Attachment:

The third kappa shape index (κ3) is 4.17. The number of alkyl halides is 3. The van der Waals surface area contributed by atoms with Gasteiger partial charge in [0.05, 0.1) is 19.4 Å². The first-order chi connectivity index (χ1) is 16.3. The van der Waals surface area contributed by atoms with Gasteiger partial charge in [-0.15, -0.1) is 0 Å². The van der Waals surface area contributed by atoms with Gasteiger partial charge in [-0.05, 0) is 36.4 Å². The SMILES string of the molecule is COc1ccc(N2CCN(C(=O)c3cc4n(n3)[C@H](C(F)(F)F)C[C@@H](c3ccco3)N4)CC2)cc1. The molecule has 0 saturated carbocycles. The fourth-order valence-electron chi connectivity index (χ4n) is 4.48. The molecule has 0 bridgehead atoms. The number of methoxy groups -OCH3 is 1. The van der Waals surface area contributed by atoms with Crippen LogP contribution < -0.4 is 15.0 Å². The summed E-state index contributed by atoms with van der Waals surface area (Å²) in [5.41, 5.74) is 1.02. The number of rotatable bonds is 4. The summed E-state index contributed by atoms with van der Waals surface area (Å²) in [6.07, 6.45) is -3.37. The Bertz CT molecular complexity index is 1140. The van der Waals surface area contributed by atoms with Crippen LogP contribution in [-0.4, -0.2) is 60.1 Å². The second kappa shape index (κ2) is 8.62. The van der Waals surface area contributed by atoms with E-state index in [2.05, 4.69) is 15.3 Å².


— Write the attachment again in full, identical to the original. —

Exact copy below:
The third kappa shape index (κ3) is 4.17. The number of alkyl halides is 3. The van der Waals surface area contributed by atoms with Gasteiger partial charge in [0.05, 0.1) is 19.4 Å². The first-order chi connectivity index (χ1) is 16.3. The van der Waals surface area contributed by atoms with Gasteiger partial charge in [-0.15, -0.1) is 0 Å². The van der Waals surface area contributed by atoms with Gasteiger partial charge in [-0.05, 0) is 36.4 Å². The SMILES string of the molecule is COc1ccc(N2CCN(C(=O)c3cc4n(n3)[C@H](C(F)(F)F)C[C@@H](c3ccco3)N4)CC2)cc1. The molecule has 0 saturated carbocycles. The fourth-order valence-electron chi connectivity index (χ4n) is 4.48. The molecule has 0 bridgehead atoms. The number of methoxy groups -OCH3 is 1. The van der Waals surface area contributed by atoms with Crippen LogP contribution < -0.4 is 15.0 Å². The summed E-state index contributed by atoms with van der Waals surface area (Å²) in [5.41, 5.74) is 1.02. The number of rotatable bonds is 4. The summed E-state index contributed by atoms with van der Waals surface area (Å²) in [6.07, 6.45) is -3.37. The Bertz CT molecular complexity index is 1140. The van der Waals surface area contributed by atoms with Crippen LogP contribution in [-0.4, -0.2) is 60.1 Å². The second kappa shape index (κ2) is 8.62. The van der Waals surface area contributed by atoms with E-state index in [2.05, 4.69) is 15.3 Å².